True to his Rough Rider background, Roosevelt’s pince nez were modeled on a style of rimless glasses called “Riding Glasses.” The oval lenses were meant to mimic the natural shape of the eye, supposedly allowing for better vision, while the lack of rim was meant to allow the wearer unobstructed 360 degree vision. Unlike Roosevelt’s pince nez, though, riding glasses tended to have temples which wrapped around the wearer’s ears. While these would have been more efficient for Roosevelt, he stubbornly preferred his pince nez, and went so far as to taking multiple pairs with him into battle in the (likely) event they were damaged in combat.

    (In a final note that only seals the link between Roosevelt’s glasses and his tough-guy image: When an assassin shot him October 14, 1912, the bullet was slowed first by the 50-page speech Roosevelt had inside his jacket, and then by his steel eyeglasses case. Had Roosevelt not had the glasses case, the shot might still have been fatal).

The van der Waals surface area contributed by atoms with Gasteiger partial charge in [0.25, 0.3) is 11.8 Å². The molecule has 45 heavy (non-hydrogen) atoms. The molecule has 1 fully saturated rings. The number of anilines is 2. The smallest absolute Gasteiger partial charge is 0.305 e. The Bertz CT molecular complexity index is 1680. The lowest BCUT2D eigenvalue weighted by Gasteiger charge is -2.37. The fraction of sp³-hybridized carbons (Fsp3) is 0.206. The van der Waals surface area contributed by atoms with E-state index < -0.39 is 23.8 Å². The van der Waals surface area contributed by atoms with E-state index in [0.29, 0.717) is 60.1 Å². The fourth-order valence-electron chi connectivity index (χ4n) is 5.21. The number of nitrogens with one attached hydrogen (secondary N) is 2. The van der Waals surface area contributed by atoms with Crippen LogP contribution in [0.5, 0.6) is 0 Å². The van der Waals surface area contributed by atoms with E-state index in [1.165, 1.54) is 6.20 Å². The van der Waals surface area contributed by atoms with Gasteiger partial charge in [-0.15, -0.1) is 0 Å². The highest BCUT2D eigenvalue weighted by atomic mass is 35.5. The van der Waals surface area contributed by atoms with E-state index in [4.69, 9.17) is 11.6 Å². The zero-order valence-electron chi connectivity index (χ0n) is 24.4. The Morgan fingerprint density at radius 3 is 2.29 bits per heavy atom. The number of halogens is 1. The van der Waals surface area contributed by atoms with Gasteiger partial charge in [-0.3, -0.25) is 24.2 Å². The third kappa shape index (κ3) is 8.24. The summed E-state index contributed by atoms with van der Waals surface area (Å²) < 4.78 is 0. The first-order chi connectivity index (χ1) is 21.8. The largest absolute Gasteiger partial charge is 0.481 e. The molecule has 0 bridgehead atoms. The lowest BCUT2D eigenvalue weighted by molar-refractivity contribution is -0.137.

2. teeritz

    John Alexander gives one of the funniest performances of the ’40s in this film. That wide-eyed stare that he gives to the uniform cop (the hammy Jack Carson- who even appeared in a film as himself, admitting that he’s a ham) who meets him for the first time is priceless.
    Thanks for including a screen-cap of it, under the one where he’s saluting.

  3. Larry Lucoe

    Funny I had to play the cop in the high school play. I didn’t think many people remembered this movie (it’s quite funny).
    Trying to convince Oakley to bring back the “Crosshair 2.0”
    They look as cool as Elvis on the bullet train (they make anyone look good). Help the cause by emailing with the suggestion. Thanks.